Enjoy a rail trip all across Britain

The steam had its golden age in the UK for over a century. Because of steam engines we experienced some of the most notable engineering triumphs. The truth is that many of the rail transport infrastructure dates back to the beginning. The amazing Forth Rail Bridge and the overwhelming curves of Brunel’s Great Western line were built almost two hundred years ago.

The steam had its golden age in the UK for over a century. Because of steam engines we experienced some of the most notable engineering triumphs. The truth is that many of the rail transport infrastructure dates back to the beginning. The amazing Forth Rail Bridge and the overwhelming curves of Brunel’s Great Western line were built almost two hundred years ago.

If you want to understand better the history of rail transport in Britain, you have to visit the National Railway Museum in York. Historically significant railways vehicles are displayed here and you can learn a lot more about them here. Come with an escort from http://www.eros.com and admire the highlights within this museum: The Great Hall, Hogwarts Express, Class 31, 4468 Mallard and numerous other impressive trains and locomotives.

Coventry Railway Centre, Bidefort Railway, Barrow Hill Engine Shed Society and Corris Railway Museum are only some of the other great museums where you will enrich your acknowledge on railways and trains in Great Britain. London Transport Museum based in Covent Garden will explain you the transport heritage of London. However, the best way to learn about rail transport is by having a rail trip all across Britain.

Find the fares and train times at the Association of Train Operating Companies and plan your train tour thoroughly if you want to get the most out of your experience. You can buy your tickets online and even search for the occasional extra discounts. Get a railcard to receive 34% off anytime and split your journey, as two tickets are actually cheaper than one. Use a combination of tickets to reach at your destination and save some money, too.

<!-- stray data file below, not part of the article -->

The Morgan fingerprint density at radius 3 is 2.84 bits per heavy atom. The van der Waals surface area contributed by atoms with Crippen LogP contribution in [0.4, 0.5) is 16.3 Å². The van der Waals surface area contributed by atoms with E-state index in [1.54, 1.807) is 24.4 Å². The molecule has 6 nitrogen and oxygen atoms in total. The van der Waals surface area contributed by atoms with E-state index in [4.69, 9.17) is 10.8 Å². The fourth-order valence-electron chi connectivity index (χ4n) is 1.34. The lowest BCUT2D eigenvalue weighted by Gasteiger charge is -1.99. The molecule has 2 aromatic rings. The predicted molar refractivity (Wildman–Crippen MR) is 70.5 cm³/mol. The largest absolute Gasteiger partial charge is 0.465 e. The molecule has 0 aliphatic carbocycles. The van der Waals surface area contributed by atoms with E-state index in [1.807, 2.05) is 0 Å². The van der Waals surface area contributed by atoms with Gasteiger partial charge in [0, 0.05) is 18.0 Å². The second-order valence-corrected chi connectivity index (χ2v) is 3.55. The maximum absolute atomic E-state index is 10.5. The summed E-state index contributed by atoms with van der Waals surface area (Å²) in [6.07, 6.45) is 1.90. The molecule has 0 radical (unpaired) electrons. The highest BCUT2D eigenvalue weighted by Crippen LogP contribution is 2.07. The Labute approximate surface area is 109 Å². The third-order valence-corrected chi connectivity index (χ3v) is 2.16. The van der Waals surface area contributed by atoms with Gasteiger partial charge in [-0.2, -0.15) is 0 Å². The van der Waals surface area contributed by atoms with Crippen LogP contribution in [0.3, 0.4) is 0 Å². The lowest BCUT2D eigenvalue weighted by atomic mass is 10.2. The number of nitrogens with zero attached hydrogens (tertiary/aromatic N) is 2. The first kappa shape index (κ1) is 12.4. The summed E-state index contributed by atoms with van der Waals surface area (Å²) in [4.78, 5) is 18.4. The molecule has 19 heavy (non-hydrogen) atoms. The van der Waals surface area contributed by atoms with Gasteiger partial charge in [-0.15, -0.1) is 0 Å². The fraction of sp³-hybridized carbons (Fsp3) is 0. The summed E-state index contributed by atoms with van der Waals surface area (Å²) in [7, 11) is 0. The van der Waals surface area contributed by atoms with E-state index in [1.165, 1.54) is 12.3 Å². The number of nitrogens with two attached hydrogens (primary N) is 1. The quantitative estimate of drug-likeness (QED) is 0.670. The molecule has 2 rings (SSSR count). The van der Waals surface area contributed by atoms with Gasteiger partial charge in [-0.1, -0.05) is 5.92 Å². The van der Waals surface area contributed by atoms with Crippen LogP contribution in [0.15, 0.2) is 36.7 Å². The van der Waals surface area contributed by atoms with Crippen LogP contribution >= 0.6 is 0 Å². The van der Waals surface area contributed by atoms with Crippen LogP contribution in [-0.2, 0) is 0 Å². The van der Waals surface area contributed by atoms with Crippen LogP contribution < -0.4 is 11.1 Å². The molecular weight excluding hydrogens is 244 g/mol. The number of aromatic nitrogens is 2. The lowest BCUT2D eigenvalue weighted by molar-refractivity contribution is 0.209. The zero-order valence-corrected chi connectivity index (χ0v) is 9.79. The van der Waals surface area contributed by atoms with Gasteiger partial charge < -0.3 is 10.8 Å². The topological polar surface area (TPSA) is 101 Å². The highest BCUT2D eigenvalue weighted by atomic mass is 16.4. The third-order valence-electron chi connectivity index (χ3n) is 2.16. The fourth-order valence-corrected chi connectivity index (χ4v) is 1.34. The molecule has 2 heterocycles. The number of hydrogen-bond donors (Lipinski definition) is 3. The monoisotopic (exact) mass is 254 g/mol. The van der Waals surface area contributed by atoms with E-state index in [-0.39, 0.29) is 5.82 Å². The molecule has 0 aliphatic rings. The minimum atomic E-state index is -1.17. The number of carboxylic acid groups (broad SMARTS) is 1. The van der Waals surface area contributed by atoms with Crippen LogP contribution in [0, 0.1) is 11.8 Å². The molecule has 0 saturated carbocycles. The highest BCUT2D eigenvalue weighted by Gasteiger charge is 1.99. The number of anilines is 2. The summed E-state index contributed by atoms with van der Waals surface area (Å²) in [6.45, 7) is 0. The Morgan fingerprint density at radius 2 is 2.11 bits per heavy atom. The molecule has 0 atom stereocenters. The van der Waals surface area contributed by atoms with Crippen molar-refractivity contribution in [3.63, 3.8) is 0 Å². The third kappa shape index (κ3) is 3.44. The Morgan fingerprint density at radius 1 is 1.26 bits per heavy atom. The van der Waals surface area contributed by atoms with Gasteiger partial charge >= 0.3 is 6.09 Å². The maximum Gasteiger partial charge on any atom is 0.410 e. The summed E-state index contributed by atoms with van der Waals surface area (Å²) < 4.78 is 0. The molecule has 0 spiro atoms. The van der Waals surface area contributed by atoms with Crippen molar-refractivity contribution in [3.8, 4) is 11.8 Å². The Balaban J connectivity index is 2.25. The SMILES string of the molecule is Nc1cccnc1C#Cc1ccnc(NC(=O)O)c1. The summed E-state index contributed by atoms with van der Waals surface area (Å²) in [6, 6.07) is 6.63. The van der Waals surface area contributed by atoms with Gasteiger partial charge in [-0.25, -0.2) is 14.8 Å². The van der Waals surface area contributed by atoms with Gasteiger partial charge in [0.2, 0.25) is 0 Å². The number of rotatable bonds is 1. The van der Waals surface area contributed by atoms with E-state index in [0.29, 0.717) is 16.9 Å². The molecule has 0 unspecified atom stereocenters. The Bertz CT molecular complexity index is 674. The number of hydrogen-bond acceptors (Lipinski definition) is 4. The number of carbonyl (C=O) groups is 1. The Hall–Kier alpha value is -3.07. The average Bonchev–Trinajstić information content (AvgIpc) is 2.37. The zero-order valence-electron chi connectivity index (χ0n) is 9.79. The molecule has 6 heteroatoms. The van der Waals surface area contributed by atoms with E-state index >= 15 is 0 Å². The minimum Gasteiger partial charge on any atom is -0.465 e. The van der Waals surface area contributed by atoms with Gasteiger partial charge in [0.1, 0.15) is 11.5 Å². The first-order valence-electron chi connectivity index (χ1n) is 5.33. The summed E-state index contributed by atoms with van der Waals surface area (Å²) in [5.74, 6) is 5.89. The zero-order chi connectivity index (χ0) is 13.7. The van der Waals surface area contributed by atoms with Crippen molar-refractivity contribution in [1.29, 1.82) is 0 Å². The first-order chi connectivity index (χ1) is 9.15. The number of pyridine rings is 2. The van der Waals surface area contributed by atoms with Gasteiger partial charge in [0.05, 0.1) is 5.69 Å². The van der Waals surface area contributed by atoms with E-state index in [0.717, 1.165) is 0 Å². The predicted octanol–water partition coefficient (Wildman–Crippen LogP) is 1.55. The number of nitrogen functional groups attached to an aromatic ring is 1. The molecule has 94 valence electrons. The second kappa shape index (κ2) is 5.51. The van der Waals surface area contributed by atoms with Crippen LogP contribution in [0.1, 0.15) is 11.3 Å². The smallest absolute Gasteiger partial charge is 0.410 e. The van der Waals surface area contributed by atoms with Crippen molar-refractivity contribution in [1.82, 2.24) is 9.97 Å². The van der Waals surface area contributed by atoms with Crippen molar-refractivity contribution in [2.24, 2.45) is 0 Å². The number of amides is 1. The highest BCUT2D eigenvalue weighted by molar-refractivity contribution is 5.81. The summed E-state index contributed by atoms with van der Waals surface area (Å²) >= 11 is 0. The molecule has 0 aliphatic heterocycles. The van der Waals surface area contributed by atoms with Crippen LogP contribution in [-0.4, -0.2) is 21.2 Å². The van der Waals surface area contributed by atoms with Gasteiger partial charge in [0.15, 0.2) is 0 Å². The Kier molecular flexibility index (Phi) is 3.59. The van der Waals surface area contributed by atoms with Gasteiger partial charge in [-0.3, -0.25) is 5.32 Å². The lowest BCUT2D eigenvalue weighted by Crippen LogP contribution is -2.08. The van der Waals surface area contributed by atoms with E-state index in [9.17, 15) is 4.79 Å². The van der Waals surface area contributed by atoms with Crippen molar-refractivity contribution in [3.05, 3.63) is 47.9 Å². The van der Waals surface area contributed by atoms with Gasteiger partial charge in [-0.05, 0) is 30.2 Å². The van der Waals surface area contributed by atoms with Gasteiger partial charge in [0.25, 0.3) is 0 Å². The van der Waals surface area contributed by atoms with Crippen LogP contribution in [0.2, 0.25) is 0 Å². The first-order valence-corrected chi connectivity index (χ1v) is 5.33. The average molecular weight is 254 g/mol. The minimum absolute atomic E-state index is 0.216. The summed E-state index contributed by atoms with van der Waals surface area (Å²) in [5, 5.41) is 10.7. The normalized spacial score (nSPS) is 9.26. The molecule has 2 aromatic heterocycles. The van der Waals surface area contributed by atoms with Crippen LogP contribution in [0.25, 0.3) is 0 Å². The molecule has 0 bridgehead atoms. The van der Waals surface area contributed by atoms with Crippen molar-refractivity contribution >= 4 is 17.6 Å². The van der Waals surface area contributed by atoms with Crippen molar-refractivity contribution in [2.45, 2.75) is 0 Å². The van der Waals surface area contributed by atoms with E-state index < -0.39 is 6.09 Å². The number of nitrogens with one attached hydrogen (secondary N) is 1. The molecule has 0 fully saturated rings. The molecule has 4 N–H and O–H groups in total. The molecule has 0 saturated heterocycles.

Find the fares and train times at the Association of Train Operating Companies and plan your train tour thoroughly if you want to get the most out of your experience. You can buy your tickets online and even search for the occasional extra discounts. Get a railcard to receive 34% off anytime and split your journey, as two tickets are actually cheaper than one. Use a combination of tickets to reach at your destination and save some money, too.

Main lines, click on the list below:

  • West Coast main line:
  • London to Crewe
  • Crewe to Carlisle
  • Carlisle Carstairs
  • Carstairs to Glasgow
  • East Coast main line:
  • London to Shaftholme Jn.
  • Shaftholme to Northallerton
  • Northallerton to Berwick
  • Tweedmouth to Edinburgh (Waverley)
  • Midland main line:
  • London to Chesterfield
  • Chesterfield to Darfield Main Station
  • Darfield Main Station to Leeds City North
  • Leeds City North to Skipton
  • Skipton to Carlisle
  • Carlisle to Glasgow St. Enoch
  • Great Central main line
  • Marylebone to Heath
  • Pilsley (L.M.R.) to Woodhead (L.M.R.)
  • Dunford Bridge West to Manchester London Road
  • Great Eastern main line:
  • London Liverpool St. to Norwich Thorpe
  • London Liverpool St. to King's Lynn
  • London, Tilbury and Southend main line:
  • London Fenchurch St. to Shoeburyness
  • London, Brighton & South Coast:
  • London London Bridge to Brighton
  • South Eastern & Chatham:
  • Victoria Eastern to Ramsgate via Herne Hill and Chatham
  • Charing Cross to Dover Marine (via Tonbridge)
  • London & South Western
  • London Waterloo to Weymouth
  • Western Region
  • London Paddington to Milton
  • Steventon to Huntspill
  • Steventon to Huntspill
  • Cogland to Totnes Station
  • Totnes Station to Penzance